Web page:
Editor's Note: Last week, we ran a story about the reasons for leaving San Diego.After you, our readers, reacted, we thought it only fair for a born-and-raised Southern Californian to opine on what it means to stay.My issue is with them telling the greater internet-o-sphere what they think it’s like to be a Californian after living here for what equates to about a minute of their lives. The fact that we’re in a serious drought and global warming is, like, super-real? Maybe we’ll get another El Niño in the spring, but probably not. We bring people from all around the world to work, study, and live here.In my readings, I’ve found that most of these disenchanted folks have similar gripes, so here’s my counter to each. We’re known for our sunshine; that’s kind of our schtick. California has been a state for 166 years, and apparently no one has actually grown up here? What I’ve noticed is that a lot of out-of-towners tend to gravitate towards other people also not from here.All this said, the San Diego area still has a lot to offer.Downtown is mix of modern and old Mission-style architecture, pleasant but nondescript with a nice waterfront area dominated by hospitality activities.These writers are, of course, entitled to their feelings and have had their own experiences that confirm their beliefs. The only difference is that it’s not a necessity six months out of the year like it is in whatever wintry hellscape you come from.Maybe they really had a rough go of it here; it’s hard starting over in a new place. It’s possible to wear them from about mid-December through February, and that’s about it.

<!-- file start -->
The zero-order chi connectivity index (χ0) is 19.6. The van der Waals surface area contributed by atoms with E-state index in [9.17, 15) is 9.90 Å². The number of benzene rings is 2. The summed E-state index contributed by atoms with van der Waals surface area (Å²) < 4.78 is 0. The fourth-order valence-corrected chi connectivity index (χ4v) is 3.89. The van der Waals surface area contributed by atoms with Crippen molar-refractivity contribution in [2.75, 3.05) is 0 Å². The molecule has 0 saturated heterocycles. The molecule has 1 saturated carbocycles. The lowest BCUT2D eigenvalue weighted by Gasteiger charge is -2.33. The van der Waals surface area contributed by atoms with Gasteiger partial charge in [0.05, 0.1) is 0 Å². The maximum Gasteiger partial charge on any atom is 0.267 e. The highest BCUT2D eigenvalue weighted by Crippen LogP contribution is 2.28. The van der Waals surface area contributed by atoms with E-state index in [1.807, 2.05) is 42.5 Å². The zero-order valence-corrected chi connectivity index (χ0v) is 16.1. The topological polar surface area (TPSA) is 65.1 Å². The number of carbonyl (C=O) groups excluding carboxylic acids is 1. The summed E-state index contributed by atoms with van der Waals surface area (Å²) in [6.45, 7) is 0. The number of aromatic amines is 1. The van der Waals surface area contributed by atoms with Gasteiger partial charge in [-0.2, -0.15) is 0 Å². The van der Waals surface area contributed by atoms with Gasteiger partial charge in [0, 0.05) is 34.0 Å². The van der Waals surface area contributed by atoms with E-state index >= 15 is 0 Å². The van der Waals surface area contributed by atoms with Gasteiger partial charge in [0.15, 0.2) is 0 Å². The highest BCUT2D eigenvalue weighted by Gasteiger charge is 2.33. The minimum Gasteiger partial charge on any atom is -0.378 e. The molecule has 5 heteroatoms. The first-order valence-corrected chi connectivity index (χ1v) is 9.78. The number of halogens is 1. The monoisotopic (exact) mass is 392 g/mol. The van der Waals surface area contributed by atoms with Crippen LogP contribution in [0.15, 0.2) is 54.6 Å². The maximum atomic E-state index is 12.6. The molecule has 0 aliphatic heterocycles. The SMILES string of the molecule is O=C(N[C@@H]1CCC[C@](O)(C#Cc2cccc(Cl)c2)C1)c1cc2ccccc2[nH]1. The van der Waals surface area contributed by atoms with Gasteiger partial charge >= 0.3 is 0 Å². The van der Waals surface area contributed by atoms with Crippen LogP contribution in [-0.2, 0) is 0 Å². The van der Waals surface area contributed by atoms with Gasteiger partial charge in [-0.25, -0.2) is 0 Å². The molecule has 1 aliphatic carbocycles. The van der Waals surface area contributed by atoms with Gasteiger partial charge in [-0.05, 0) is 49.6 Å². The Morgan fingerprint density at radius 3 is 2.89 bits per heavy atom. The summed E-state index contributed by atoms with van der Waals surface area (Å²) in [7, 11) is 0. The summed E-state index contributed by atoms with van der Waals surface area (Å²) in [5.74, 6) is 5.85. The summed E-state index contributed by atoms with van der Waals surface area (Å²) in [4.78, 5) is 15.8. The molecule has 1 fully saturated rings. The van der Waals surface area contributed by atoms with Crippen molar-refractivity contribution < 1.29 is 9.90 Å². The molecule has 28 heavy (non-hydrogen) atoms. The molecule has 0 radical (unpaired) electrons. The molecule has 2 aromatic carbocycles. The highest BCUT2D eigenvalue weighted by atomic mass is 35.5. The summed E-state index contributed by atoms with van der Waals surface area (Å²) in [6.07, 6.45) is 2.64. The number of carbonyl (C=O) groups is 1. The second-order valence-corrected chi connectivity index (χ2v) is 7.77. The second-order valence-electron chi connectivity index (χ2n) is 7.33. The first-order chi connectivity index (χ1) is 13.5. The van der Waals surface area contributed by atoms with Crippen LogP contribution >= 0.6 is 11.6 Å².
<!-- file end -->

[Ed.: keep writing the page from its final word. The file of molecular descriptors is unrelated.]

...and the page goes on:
She works on improving system responses to sexual assault in such areas as college/university, incarcerated populations, and workplace.Balboa Park just to the north is an urban treasure.San Diego Bay and Mission Bay offer excellent boating and water recreation, and Sea World and the San Diego Zoo are nationally famous.There's a story that I've encountered time and time again in California media that never fails to irk me as a lifelong Southern Californian: “I moved to So Cal from Wherever, USA, and now I’m leaving, and here’s all the reasons why.” *throws laptop across room* As someone who was born and raised in Southern California (raised in Chino, moved to San Diego to attend SDSU, and never left), I feel especially protective of my home.I’ve traveled a lot, and because of this, I can truly appreciate how lucky I was to be born in a place with incredible weather, food, and diversity.So when I see my fellow writers knock my birthplace, it tends to, let’s say, unnerve me.